Additional processor performance enhancing architectural features include:
- Enhanced Intel® Virtualization Technology -- Virtual machine transition (entry/exit) times are improved by an average of 25 to 75 percent through hardware with no changes to software required.
- Fast Division of Numbers – A fast divider roughly doubles the speed over previous generations for computations used in nearly all applications through a technique called Radix 16. The ability to divide instructions and commands faster increases a computer's performance.
- Unique Super Shuffle Engine -- By implementing a wider 128-bit shuffle unit, performance significantly improves for SSE-related instructions that have shuffle-like operations. This feature will increase performance for content creation, imaging, video and high-performance computing.
Pricing of the 45nm Hi-k Intel Xeon processors depends on the model, speeds, features and amount ordered, and ranges from $177 to $1,279 in quantities of 1,000. The 45nm Hi-k Intel Core 2 Extreme QX9650 quad core processor is priced at $999 in quantities of 1,000. Depending on the model, these processors are available today or within 45 days. Further information is available at www.intel.com/pressroom/kits/45nm.
Intel, Intel Core and the Intel logo are trademarks of Intel Corporation in the United States and other countries.
* Other names and brands may be claimed as the property of others.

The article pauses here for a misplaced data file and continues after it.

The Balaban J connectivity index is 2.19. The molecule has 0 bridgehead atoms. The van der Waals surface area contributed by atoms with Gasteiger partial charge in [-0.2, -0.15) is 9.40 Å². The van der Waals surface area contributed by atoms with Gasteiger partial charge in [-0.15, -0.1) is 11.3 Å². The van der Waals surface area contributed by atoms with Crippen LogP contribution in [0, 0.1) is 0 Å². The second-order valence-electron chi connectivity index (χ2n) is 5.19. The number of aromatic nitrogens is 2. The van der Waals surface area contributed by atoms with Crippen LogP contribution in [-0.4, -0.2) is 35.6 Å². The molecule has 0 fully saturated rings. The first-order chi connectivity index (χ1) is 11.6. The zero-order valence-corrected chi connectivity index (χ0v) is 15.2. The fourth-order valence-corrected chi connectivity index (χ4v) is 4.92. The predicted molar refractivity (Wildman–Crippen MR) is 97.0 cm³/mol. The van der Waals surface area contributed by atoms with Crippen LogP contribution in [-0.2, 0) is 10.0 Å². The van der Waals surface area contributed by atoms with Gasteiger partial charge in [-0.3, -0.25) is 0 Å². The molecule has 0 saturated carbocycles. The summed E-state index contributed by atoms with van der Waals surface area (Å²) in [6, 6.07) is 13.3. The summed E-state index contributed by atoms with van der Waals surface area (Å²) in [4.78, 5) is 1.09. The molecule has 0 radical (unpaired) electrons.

** World Record and other claims based on performance comparison of DP Server platforms based on x86 architecture. For more information, visit www.intel.com/performance/server/xeon/summary.htm. Intel does not control or audit the design or implementation of third-party benchmarks or Web sites referenced in this document. Intel encourages all of its customers to visit the referenced Web sites or others where similar performance benchmarks are reported and confirm whether the referenced benchmarks are accurate and reflect performance of systems available for purchase.
1 38 percent performance per watt improvement claim details based on SPECjbb*2005, for more information please visit www.intel.com/performance/server/xeon/summary.htm.
This press release contains forward-looking statements that involve a number of risks and uncertainties that could affect the successful introduction of the products discussed above, and a detailed discussion of these risk factors is included in Intel's SEC filings, including the report on Form 10-Q for the quarter ended September 29, 2007, which can be found at intc.com.